Jesus and Social Engagement (in Jamaica)

This Sunday afternoon (September 13, 2015 at 4:00 pm) my friend Dr. Eric Flett, Professor of Theology and Culture at Eastern University (in Philadelphia), will deliver the fourth annual Zenas Gerig Memorial Lecture at Jamaica Theological Seminary (JTS), in Kingston.

Dr. Zenas Gerig was the founder of JTS (in 1960), and its first Principal (then, its first President). I got to know him when I attended JTS in the seventies, and he taught the first formal Bible courses I took at JTS (on the Pentateuch and the Historical Books). Not only was he a prime mover behind the Caribbean Evangelical Theological Association, but he founded the Caribbean Graduate School of Theology in Kingston in 1986. He was an amazing man who had a significant impact on the church and on theological education both in Jamaica and in the rest of the Caribbean.

Dr. Gerig passed away September 14, 2011 and I had the privilege of delivering the first Zenas Gerig Memorial Lecture in September 2012.

Like Zenas Gerig, Eric Flett is an American. But whereas Zenas lived 43 of his years in Jamaica, Eric’s knowledge of and love of the Caribbean comes from his marriage to a Trinidadian and his extensive travel in the region.

Eric accompanied me to Jamaica in January 2010 to participate in the Forum on Caribbean Theology, sponsored by JTS, at which I presented a paper entitled “Islands in the Sun: Overtures to a Caribbean Creation Theology.”

Although Eric’s participation in the Forum was limited to a panel discussion, he later wrote an invited essay that was included in A Kairos Moment for Caribbean Theology, the volume of essays from the 2010 JTS Forum that I edited with Garnett Roper.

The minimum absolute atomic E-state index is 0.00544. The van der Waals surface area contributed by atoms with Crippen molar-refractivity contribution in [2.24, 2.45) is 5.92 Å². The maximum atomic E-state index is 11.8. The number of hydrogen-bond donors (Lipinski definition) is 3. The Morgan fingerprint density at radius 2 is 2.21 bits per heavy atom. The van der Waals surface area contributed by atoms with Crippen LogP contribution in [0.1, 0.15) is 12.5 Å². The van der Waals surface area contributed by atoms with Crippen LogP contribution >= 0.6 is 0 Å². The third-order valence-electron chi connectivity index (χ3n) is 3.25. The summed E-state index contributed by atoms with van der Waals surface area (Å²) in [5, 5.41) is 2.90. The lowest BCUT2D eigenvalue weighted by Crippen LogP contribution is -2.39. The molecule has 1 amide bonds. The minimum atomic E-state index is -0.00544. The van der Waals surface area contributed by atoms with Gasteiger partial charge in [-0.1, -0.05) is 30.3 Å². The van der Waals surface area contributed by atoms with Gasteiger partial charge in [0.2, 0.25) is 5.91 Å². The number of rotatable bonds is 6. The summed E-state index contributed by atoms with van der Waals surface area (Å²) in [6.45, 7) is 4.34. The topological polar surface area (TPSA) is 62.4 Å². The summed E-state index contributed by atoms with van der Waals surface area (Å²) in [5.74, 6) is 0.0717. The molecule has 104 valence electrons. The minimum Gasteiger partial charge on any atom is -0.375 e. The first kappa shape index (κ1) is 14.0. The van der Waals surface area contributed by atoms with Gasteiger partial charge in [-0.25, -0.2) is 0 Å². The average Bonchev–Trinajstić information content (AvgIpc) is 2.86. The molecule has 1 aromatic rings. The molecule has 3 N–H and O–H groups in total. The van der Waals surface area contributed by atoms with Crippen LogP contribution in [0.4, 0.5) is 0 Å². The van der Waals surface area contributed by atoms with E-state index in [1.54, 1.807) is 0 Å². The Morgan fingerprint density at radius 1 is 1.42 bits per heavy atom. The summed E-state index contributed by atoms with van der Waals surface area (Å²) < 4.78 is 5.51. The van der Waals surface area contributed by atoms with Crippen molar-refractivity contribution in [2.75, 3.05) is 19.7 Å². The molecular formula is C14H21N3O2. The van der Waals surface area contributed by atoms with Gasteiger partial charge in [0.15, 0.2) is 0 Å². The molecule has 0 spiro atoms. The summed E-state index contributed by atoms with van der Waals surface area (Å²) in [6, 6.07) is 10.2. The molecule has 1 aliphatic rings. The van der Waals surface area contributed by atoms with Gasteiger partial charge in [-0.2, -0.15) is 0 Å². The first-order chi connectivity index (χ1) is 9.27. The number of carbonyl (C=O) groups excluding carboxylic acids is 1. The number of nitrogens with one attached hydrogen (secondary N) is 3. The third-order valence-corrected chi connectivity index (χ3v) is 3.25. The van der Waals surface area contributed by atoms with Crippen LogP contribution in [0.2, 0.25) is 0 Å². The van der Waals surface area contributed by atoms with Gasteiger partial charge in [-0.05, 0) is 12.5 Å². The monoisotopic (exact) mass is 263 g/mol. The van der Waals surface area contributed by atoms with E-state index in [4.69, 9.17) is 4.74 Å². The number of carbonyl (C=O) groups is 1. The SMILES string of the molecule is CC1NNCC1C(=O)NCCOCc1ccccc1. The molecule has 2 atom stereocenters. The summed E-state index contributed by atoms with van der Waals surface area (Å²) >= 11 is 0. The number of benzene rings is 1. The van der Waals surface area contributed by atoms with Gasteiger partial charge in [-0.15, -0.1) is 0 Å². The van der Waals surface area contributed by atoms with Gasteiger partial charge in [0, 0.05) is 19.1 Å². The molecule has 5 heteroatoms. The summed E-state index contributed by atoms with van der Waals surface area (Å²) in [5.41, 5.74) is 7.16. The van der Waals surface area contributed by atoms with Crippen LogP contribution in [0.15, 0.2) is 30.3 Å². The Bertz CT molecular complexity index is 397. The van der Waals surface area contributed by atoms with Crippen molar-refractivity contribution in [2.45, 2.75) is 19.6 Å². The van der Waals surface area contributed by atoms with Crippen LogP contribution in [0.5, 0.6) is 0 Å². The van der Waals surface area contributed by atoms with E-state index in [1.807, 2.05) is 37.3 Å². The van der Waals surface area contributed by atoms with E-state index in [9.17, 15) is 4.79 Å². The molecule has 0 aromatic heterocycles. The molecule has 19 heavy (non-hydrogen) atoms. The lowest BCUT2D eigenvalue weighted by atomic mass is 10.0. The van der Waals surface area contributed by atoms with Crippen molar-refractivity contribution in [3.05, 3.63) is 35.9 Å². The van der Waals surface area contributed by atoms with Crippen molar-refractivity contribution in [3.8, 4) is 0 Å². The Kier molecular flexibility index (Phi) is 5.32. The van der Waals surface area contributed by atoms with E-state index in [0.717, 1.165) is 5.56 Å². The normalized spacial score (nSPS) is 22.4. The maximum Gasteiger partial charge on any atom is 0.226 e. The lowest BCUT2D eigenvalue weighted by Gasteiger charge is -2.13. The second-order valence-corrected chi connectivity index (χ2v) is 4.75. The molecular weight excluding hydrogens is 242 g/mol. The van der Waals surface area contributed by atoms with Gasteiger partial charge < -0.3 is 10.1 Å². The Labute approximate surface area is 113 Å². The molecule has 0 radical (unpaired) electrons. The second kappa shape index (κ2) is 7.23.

Eric’s essay was entitled “Dingolayin’: Theological Notes for a Caribbean Theology.” Trinidadians will know what Dingolay means; but the rest of us might need to look it up.

In this year’s Zenas Gerig Memorial Lecture Eric Flett will address the implications for social engagement that flow from Christian orthodoxy, particularly the doctrine of the Trinity.

Dr. Flett summarizes his topic this way:

“Here is the argument I would like to make: that Christology and creation, salvation and social engagement, are all of one piece . . . , and are sustained harmoniously by a robust doctrine of the Trinity.”

In the context of this Trinitarian doctrine, the lecture will focus on the identity of Jesus, as:

  • The Son of the Father;
  • The Messiah of the Jews;
  • The Image of God; and
  • The sender of the Spirit.

Dr. Flett explains:

“When the doctrine of the Trinity becomes marginalized or misunderstood it threatens the intellectual coherence of the Christian faith and, subsequently, the effectiveness, faithfulness, and endurance of its social witness. There’s no divide here between orthodoxy or orthopraxy . . . .”

I wish I could be in Kingston this weekend to hear Dr. Flett’s lecture in person.

If you are interested, and in the area, I encourage you not to miss this opportunity to be engaged by this significant theologian in serious reflection on “Jesus and Social Engagement,” a vital topic for the Caribbean church and the wider society.

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All Things New: God’s Bringing Creation to Its Glorious Destiny

There is a fascinating website called “The High Calling,” dedicated to a Christian view of work and vocation. Each week they feature a different theme. The theme for the last week of October 2014 was “Designed to Work.” I recently posted (with permission) an article by Bob Robinson that was part of this theme, called “Made in God’s Image.”

Bob invited me to write an article on the theme for the second week of January 2015, which is “All Things New.” My article, entitled “Bringing Creation to Its Glorious Destiny,” tells how I moved from being a dualist, with a sacred/secular worldview, to embracing a wider vision of God’s redemption of creation.